2. Be Age Appropriate: I have a friend whose very well-meaning family always gives her 6 year old baby gifts. Just because she may have the mobile capacities of an infant DOES NOT MEAN SHE IS AN INFANT.  If there’s a legitimate “baby toy” she may enjoy- that’s one thing. But to choose baby gifts as a reflection of one’s abilities is demeaning. I remember listening to a radio interview with someone who was in an “infant state” for much of his life. Today he is able to express himself and it’s amazing to hear his experience as a person “trapped inside his body.” One story he told really struck me. He said that when he was a teenage boy, his caregivers would park his wheelchair right in front of the TV and play Barney.  They assumed (because he wasn’t talking or signing) that his cognitive abilities were that of an infant. Instead, he was a fully mature teenage boy being forced to watch a child’s show for hours on end. Be aware of the messages you’re sending when you’re choosing gifts meant for a much younger audience. It must be seriously focused on a particular interest for it to not resonate poorly. For example, many people have given Abi baby gifts that make music. WE LOVE THESE AND SHE LOVES THESE. That’s because it doesn’t feel like they are saying, “Hey you seem younger than you are.” Instead, they are saying, “HEY! We know you love music. Here’s a gift that lets YOU make music.” Very different.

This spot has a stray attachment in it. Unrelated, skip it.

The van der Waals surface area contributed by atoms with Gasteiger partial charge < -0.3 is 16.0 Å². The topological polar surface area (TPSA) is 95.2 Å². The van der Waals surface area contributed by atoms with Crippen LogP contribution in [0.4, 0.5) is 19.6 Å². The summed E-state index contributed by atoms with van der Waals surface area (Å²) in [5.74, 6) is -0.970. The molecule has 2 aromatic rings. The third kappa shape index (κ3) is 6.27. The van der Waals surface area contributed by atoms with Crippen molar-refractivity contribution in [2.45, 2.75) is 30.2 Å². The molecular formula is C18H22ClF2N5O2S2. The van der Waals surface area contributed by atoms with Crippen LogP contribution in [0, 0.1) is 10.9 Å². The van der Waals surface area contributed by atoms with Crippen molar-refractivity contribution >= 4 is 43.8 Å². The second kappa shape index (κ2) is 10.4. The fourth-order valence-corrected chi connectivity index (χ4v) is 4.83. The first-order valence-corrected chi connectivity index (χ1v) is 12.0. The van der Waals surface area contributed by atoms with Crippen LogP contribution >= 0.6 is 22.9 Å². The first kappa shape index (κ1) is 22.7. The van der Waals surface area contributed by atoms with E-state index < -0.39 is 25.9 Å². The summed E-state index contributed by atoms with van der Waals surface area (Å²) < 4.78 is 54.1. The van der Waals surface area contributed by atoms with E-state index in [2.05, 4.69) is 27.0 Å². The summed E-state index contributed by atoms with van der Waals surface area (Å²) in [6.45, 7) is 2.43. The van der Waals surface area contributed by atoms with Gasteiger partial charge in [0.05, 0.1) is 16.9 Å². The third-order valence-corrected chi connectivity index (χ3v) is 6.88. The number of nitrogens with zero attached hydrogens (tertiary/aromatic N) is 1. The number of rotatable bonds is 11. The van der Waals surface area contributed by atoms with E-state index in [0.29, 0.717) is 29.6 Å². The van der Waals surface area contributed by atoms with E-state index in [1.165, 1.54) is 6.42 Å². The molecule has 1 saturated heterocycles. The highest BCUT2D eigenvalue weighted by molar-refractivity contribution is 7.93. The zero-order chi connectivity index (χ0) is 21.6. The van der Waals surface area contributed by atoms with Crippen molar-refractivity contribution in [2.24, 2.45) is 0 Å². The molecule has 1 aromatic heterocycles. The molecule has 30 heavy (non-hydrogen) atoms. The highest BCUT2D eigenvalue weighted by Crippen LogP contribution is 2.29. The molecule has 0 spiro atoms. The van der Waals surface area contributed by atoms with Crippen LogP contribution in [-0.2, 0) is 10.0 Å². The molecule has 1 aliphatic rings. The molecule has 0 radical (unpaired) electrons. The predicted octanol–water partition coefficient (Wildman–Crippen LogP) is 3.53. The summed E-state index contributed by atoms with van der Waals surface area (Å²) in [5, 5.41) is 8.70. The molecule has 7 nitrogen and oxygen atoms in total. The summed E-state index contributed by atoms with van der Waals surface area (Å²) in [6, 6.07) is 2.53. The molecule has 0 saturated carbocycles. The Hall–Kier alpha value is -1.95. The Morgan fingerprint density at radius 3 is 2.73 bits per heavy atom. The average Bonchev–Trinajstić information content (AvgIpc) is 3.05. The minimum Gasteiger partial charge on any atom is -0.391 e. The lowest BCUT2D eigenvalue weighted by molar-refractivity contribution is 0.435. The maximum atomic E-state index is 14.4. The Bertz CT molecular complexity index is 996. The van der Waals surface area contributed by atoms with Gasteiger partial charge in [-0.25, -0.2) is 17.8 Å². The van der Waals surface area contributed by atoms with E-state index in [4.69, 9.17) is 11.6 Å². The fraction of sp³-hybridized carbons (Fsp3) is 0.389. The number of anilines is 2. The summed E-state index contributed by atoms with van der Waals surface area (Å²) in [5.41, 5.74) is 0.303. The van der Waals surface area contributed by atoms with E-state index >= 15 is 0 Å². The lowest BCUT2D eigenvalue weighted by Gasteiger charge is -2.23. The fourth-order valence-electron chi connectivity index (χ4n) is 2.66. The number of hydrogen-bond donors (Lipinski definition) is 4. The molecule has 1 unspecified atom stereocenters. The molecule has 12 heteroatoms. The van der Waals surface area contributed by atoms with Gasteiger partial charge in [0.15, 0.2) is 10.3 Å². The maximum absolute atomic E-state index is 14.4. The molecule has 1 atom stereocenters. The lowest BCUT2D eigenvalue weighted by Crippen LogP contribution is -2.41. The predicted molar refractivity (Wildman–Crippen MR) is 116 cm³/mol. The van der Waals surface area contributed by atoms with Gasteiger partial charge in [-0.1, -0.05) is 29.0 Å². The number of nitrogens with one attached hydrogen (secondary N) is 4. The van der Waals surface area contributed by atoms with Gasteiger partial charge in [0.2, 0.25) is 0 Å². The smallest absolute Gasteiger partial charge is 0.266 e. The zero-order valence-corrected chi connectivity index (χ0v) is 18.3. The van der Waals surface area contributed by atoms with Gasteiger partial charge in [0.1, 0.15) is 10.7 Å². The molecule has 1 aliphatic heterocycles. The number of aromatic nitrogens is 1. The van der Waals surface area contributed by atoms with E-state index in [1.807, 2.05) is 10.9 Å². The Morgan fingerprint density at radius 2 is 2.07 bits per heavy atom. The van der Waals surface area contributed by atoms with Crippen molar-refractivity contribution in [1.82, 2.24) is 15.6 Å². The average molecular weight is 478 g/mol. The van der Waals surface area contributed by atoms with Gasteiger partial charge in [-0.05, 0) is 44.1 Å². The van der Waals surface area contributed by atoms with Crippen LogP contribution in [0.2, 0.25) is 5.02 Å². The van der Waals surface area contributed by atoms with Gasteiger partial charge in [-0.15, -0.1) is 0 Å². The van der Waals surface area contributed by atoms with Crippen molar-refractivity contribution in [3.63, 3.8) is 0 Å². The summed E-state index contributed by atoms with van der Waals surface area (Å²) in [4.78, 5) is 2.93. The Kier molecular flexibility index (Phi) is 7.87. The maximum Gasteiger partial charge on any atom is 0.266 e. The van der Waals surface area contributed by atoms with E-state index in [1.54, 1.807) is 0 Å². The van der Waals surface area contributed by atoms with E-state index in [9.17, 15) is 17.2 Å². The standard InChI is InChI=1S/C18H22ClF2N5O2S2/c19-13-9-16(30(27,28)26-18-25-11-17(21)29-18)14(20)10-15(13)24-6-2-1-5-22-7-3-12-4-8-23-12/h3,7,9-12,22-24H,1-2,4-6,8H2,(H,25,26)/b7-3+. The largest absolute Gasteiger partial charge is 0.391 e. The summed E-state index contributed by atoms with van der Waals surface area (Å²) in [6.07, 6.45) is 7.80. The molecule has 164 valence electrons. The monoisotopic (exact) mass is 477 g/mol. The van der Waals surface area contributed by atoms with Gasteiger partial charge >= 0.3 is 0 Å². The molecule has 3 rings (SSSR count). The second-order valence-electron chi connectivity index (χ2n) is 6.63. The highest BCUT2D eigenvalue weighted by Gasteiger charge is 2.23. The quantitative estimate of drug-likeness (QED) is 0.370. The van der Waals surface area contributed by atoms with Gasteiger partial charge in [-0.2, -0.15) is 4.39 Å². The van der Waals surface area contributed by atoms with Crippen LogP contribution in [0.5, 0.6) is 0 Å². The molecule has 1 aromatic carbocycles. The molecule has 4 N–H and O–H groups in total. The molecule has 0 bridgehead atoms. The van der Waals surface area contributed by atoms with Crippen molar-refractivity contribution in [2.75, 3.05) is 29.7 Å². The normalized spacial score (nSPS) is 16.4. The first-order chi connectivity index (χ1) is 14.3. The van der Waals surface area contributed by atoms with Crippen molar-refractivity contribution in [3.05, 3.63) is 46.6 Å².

3. Go with the obvious.  I had never once thought of giving Abi a baby doll. I didn’t really play with dolls as a kid and it just never occurred to me. Then one day in preschool, Abi was playing “house” and she was given the task of taking care of the baby. Her teachers said she LOVED it! I ran home, grabbed a doll out of the closet and sure enough- Abi fell in love. I’ve had friends in similar situations experience this same “why didn’t I think of that?” moment. Sometimes the obvious (a train set, stick on earrings, or whatever the case may be) is more well received than you might initially imagine.
  4. Consider interests above abilities: Keep the child’s abilities or sensitivities in mind- but more than that- think of their interests. Nothing is worse than seeing your brother get a cool game and you get a pair of jeans. Gifts should be FUN and age appropriate! For example, if the child shows any interest in music- perhaps you could get them a small MP3 player and a set of cool headphones! If a child’s interest is peaked by screens, consider giving them a fun – age appropriate- educational video. That’s a great way for Abi to learn. YES she loves Mother Goose Club because of the fun music and interesting characters- but she’s simultaneously learning lessons about colors, shapes, and numbers in a setting that has her naturally captivated.
  5. Events: Ask the parents if there is an activity or event the child enjoys. Movie tickets, for example, are a wonderful gift if the child loves going to the theater.  The parent will also enjoy knowing these tickets are waiting for the family to use on a rainy day.